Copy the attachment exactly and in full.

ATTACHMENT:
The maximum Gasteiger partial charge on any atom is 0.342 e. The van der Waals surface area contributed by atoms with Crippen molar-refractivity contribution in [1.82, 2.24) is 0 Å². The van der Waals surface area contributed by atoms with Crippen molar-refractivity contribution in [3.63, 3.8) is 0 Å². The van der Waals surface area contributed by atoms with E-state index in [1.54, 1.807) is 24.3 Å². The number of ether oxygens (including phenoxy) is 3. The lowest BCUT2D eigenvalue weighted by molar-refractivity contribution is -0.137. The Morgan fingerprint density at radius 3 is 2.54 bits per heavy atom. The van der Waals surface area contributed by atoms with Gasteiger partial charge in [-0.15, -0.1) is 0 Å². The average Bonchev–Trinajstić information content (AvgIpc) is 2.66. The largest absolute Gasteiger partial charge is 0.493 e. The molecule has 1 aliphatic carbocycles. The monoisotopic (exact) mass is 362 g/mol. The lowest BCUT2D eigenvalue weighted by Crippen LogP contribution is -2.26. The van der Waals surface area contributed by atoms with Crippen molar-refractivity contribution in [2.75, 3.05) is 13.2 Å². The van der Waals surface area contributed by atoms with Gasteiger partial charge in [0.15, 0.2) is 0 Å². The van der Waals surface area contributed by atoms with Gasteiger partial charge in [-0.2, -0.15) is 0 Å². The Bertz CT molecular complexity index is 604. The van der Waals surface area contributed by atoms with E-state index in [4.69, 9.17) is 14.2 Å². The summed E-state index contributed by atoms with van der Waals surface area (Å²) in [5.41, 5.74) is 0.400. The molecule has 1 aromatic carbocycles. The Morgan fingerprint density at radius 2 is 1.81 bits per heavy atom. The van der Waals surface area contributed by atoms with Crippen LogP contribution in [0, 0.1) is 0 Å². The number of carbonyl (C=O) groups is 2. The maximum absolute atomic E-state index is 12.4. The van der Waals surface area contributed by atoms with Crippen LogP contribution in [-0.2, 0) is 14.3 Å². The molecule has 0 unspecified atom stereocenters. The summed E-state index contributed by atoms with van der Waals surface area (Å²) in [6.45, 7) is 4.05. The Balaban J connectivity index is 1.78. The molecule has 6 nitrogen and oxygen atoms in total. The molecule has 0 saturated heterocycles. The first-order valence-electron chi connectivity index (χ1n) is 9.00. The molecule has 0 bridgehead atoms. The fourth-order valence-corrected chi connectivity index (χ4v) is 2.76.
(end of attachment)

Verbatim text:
The maximum Gasteiger partial charge on any atom is 0.342 e. The van der Waals surface area contributed by atoms with Crippen molar-refractivity contribution in [1.82, 2.24) is 0 Å². The van der Waals surface area contributed by atoms with Crippen molar-refractivity contribution in [3.63, 3.8) is 0 Å². The van der Waals surface area contributed by atoms with E-state index in [1.54, 1.807) is 24.3 Å². The number of ether oxygens (including phenoxy) is 3. The lowest BCUT2D eigenvalue weighted by molar-refractivity contribution is -0.137. The Morgan fingerprint density at radius 3 is 2.54 bits per heavy atom. The van der Waals surface area contributed by atoms with Gasteiger partial charge in [-0.15, -0.1) is 0 Å². The average Bonchev–Trinajstić information content (AvgIpc) is 2.66. The largest absolute Gasteiger partial charge is 0.493 e. The molecule has 1 aliphatic carbocycles. The monoisotopic (exact) mass is 362 g/mol. The lowest BCUT2D eigenvalue weighted by Crippen LogP contribution is -2.26. The van der Waals surface area contributed by atoms with Crippen molar-refractivity contribution in [2.75, 3.05) is 13.2 Å². The van der Waals surface area contributed by atoms with Gasteiger partial charge in [0.15, 0.2) is 0 Å². The van der Waals surface area contributed by atoms with Gasteiger partial charge in [-0.2, -0.15) is 0 Å². The Bertz CT molecular complexity index is 604. The van der Waals surface area contributed by atoms with E-state index in [4.69, 9.17) is 14.2 Å². The summed E-state index contributed by atoms with van der Waals surface area (Å²) in [5.41, 5.74) is 0.400. The molecule has 1 aromatic carbocycles. The Morgan fingerprint density at radius 2 is 1.81 bits per heavy atom. The van der Waals surface area contributed by atoms with Crippen LogP contribution in [0, 0.1) is 0 Å². The number of carbonyl (C=O) groups is 2. The maximum absolute atomic E-state index is 12.4. The van der Waals surface area contributed by atoms with Crippen LogP contribution in [-0.2, 0) is 14.3 Å². The molecule has 0 unspecified atom stereocenters. The summed E-state index contributed by atoms with van der Waals surface area (Å²) in [6.45, 7) is 4.05. The Balaban J connectivity index is 1.78. The molecule has 6 nitrogen and oxygen atoms in total. The molecule has 0 saturated heterocycles. The first-order valence-electron chi connectivity index (χ1n) is 9.00. The molecule has 0 bridgehead atoms. The fourth-order valence-corrected chi connectivity index (χ4v) is 2.76.